1900 SW 4th Ave, Suite 7100
Portland, OR 97201

  • Proposed Draft Summary, 8-page summary of the major proposals
  • Volume 1: Staff Report, summary and analysis of the draft Multi-Dwelling Zoning Code and Map amendments
  • Volume 2: Zoning Code Amendments, draft Multi-Dwelling Zoning Code and Comprehensive Plan text and commentary
  • Volume 3: Additional Zoning Amendments, additional code amendments updating other zoning code chapters, providing consistency with the core amendments in Volume 2
  • Proposed Draft Summary – Español [Mejor vivienda por diseño - Resumen preliminar propuesto]

For more information about the Proposed Draft:

Visit the project website:    

Helpline: Call 503-823-0195; interpretation services available


The Bureau of Planning and Sustainability is committed to providing meaningful access. For accommodations, modifications, translation, interpretation or other services, please call 503-823-7700 or use City TTY 503-823-6868, or Oregon Relay Service 711. 503-823-7700.

Monday, June 11, 2018

Multifamily Marketwatch Podcast - June 11, 2018

This week: After holding off for several months, the City of Portland begins spending money from the affordable housing bond; Metro receives requests from four cities in Oregon to expand the urban growth boundary, and cities across the country begin to see the impacts of the national housing shortage.

Check out this episode!

Metro Council Sends $650 Million+ Affordable Housing Levy to Voters

This November, voters will decide on a $652 million bond that Metro claims will build up to 3,900 affordable homes in the Portland metro area. Gerard Mildner, academic director for Portland State University's Center for Real Estate, described the effort as a "feel-good measure that won't be very effective" because it  will not produce enough units to meet the need.

City of Portland 2035 Central City & Comprehensive Plans Final, Fully Enacted

The City of Portland has finalized and approved the official version of the 2035 Central City Plan. The 2035 Comprehensive Plan, adopted in 2016, became effective on May 24, 2018.  

Thursday, June 7, 2018

Decoding Portland's Renter Relocation Requirements

Portland attorney Andy Hahs offers details of the City of Portland's relocation fee program. Hahs also covers potential issues with the recent draft of the City of Portland's tenant screening worksheet.

Don't miss all the latest videos on HFO-TV.

Wednesday, June 6, 2018

Portland City Council to Vote Today on Central City 2035 Plan

The Portland City Council will vote on whether to adopt he Central City 2035 plan at 2pm this afternoon (June 6th). The plan will affect zoning, density bonuses, and height limits in the central city, and will also impact roads and transportation infrastructure. A fact sheet for the proposed plan can be found here.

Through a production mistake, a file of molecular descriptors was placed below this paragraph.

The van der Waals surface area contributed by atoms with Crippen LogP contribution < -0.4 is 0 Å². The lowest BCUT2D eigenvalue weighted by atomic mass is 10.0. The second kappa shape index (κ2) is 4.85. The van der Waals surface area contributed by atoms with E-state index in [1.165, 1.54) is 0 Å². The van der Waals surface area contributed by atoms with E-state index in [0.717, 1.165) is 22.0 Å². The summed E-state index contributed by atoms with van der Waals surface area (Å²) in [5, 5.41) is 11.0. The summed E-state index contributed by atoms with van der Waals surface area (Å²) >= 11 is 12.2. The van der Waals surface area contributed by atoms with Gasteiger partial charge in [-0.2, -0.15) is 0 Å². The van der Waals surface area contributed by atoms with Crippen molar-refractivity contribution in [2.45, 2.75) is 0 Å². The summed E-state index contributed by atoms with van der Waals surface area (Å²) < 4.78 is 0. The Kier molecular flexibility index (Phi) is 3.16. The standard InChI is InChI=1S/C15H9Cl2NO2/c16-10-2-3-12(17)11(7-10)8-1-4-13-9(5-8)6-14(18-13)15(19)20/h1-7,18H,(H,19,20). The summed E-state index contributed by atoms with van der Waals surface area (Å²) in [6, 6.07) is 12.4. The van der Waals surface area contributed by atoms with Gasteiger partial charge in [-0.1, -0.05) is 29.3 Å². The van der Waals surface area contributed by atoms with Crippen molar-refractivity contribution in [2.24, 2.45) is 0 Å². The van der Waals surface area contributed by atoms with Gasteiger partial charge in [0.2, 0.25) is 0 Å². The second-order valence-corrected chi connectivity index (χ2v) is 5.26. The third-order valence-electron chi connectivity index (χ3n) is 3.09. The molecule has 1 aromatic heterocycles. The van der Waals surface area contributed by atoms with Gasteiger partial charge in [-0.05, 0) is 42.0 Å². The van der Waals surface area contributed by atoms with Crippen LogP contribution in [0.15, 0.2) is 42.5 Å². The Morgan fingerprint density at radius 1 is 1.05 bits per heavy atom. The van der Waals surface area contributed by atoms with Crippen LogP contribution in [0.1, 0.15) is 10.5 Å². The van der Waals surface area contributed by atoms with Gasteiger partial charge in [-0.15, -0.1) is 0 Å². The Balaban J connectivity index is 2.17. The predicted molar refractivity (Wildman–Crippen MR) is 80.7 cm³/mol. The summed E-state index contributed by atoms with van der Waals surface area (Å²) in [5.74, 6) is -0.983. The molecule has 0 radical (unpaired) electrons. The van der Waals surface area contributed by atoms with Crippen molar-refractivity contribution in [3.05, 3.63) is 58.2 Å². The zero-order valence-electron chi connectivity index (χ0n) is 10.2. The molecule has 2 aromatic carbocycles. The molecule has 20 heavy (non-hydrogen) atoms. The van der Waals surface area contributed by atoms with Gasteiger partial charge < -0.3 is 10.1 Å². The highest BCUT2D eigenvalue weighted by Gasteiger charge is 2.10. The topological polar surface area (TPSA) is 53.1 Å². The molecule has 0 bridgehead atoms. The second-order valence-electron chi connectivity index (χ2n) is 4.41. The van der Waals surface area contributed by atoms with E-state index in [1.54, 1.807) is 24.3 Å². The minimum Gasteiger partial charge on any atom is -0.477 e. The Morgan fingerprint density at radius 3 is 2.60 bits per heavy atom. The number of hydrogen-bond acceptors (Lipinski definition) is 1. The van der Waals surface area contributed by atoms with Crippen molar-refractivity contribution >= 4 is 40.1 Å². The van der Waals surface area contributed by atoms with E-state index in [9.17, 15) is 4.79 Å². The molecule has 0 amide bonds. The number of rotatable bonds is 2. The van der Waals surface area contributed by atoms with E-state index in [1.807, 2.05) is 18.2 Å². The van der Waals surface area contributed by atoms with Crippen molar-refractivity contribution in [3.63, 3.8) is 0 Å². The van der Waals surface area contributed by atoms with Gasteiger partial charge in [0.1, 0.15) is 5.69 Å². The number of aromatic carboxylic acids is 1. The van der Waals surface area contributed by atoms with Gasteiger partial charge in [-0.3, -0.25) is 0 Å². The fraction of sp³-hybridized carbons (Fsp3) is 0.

Tenants Facing Rent Hike Ask City of Spokane for Help

Tenants at the 12-unit Westview Manor in the South Hill neighborhood of Spokane who received notices of rent raises up to $500 per month are asking the city for help. The building's new owner has stated that he is raising rents to meet current prices in the area, and he intends to renovate the building and install new appliances. Tenants were alerted in late May that the rent increases will go into effect July 1. The tenants proposed a program to help with relocation costs at Monday's City Council meeting, and are advocating for a law that requires landlords to give more than 30 days notice of a substantial rent increase. The City of Spokane announced on Tuesday that it is working with the Landlord's Association of the Inland Northwest to come up with a solution. Read more.

Tuesday, June 5, 2018

City of Portland Using Bond Money on First Turnkey Project

The City of Portland has agreed to purchase a development on SE 105th Avenue and Burnside using $14.3 million from the affordable housing bond passed in November 2016. The purchase is part of the new "turnkey" pilot program the city began late last year, which allows the city to purchase new developments rather than starting from scratch on a new development project. This is the the third purchase made with affordable housing bond funds, after the Ellington Apartments and the Safari Club, a former strip club on Southeast Powell Boulevard slated for redevelopment. The development on SE 105th and Burnside is 51 units and will open in July. Read more.

PSU: Hundreds of New Studio Rentals Planned Near Campus

The Portland State student newspaper Vanguard reports that hundreds of new student housing units will soon be available near PSU. The paper reports that the Portland Design Commission has approved plans from College Housing Northwest for replace two 100-year-old apartment buildings on the corner of SW 11th and SW Clay Streets with 259 studio rentals and 1,200 SF of retail space on the first floor, along with bike storage for more than 300 bicycles. Read more.

Monday, June 4, 2018

Oregon State Government Announces $54 Million For 837 Affordable Housing Units

The Oregon Housing and Community Services Department announced today that it will make nearly $54 million available for development of 837 affordable homes throughout Oregon.

The current round of funding is for nine affordable housing communities in Lincoln, Umatilla, Multnomah, Marion, Polk and Washington counties.

Another round of funding is expected in the fall.

Multifamily Marketwatch Podcast - June 4, 2018

This week: The Portland City Council took an initial vote to allow taller buildings in Portland's Chinatown; Tacoma appears on track to overtake Spokane as the Washington state's second largest city, and the CEO of Seattle-based real estate website Redfin blames restrictive zoning laws for the country's housing affordability crisis.

Check out this episode!

Friday, June 1, 2018

Oregon Economic Forum Director: Willamette Valley Economic Indicators Remain Solid

Timothy Duy, Sr. Director of the Oregon Economic Forum at the University of Oregon in Eugene, offers a comprehensive look at the factors influencing the current economic market in the southern Willamette Valley. Duy's remarks were delivered at the April 2018 Multifamily NW Apartment Report breakfast at the Oregon Convention Center.